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Re: Extension methods & XMLHttpRequest

From: David Morris <dwm@xpasc.com>
Date: Mon, 12 Jun 2006 10:32:50 -0700 (PDT)
cc: HTTP Working Group <ietf-http-wg@w3.org>
Message-ID: <Pine.LNX.4.33.0606121006570.12767-100000@egate.xpasc.com>

My first paragraphs are in response to the broader thread and not
Julian's specific comment ...

I'm so tired of protocol designers believing that if they dictate that
the user somehow be forced to approve an action, that users can be then
faulted for their stupidity when accepting a risky choice.

Informed consent really means being informed. Being informed means that
sufficient information must be provided AND that the information is
understandable by the average user. Protocols must be designed with
sufficient information capability to satisfy this requirement.

On Mon, 12 Jun 2006, Julian Reschke wrote:

> I guess what it means is that a user agent should not send a POST
> request unless the user has clicked on a button (something that stands
> out from a regular link). That's also why allowing form.submit or
> XHR.send() from within a script running "onload" is problematic.

This is a specific case where the protocol design has ignored the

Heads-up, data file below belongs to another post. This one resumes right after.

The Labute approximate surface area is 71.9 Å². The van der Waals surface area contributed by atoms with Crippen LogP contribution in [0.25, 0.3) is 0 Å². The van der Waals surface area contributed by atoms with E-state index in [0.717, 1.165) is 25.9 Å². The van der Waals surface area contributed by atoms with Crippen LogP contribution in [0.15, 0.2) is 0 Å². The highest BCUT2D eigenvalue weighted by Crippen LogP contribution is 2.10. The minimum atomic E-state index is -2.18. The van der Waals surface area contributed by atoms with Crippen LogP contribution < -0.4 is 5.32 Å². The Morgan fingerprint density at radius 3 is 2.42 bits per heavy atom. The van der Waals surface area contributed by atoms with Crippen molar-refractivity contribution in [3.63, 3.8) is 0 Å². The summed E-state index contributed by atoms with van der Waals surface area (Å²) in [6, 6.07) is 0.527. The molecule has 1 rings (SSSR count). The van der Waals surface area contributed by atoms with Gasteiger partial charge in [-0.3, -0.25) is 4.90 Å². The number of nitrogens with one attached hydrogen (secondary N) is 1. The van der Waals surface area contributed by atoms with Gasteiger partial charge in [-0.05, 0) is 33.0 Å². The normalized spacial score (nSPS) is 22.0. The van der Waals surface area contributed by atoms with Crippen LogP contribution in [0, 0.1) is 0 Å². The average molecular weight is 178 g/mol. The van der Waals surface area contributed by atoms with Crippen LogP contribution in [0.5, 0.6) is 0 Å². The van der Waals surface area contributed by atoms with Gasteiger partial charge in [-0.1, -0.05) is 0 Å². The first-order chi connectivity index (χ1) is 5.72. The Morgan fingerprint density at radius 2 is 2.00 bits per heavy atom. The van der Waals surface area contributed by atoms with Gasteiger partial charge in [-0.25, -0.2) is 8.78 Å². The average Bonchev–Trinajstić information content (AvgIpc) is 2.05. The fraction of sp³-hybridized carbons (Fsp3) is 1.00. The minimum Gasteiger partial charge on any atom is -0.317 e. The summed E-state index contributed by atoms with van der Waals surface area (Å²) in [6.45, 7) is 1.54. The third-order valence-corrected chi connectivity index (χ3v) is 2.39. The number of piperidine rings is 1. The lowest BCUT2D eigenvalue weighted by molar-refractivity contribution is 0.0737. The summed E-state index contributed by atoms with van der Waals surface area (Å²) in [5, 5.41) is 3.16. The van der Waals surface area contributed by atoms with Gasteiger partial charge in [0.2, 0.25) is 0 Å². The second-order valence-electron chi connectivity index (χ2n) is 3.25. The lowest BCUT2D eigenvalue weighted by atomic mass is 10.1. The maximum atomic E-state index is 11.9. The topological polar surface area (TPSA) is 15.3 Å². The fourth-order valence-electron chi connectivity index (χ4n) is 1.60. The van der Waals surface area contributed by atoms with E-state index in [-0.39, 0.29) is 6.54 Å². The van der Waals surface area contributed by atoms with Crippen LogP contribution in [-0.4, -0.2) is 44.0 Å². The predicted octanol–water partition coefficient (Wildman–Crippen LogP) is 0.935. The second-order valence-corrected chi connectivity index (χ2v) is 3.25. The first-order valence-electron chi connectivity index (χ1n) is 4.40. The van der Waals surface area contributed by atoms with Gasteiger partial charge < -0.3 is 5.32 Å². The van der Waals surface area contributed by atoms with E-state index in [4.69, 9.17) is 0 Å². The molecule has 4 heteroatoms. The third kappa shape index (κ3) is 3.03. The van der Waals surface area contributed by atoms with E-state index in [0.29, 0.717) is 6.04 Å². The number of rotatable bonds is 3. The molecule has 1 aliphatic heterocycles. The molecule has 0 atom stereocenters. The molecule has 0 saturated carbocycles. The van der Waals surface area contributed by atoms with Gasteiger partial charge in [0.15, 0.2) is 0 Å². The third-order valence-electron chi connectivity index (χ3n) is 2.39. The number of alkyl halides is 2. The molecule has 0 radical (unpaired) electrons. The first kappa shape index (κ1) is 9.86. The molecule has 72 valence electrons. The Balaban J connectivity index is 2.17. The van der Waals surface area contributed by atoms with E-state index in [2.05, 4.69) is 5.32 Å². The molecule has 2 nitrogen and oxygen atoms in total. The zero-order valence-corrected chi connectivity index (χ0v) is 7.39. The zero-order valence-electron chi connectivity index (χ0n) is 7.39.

realities of application user interaction design. I have found
no alternatives to form.submit() within onload to achieving rich
and smooth applications.

Single domain restrictions, with clear definition of a domain and some
ability to over-ride the restriction.

a. The C++ notion of friend classes provides a decent paradigm for a
server to indicate partner domains. For example, merchant account and
credit card payments are often handled by a different domain.
b. Certain large web content providers have a pool of domain names which
can't satisfy any simple pattern match. google, yahoo, cnn, amazon are all
examples where their international servers may end up with local domain
names which need to intermingle with other local domains.
c. At the other end of the scale, small web providers are virtually hosted
on a shared server. Some aspects of the individual web sites may share
logic with the host.

Better to provide a clean way to handle common system issues than to
force creative hacks, false naming, etc. All of which lead to instability
and security issues.

Dave Morris
Received on Monday, 12 June 2006 17:33:01 UTC

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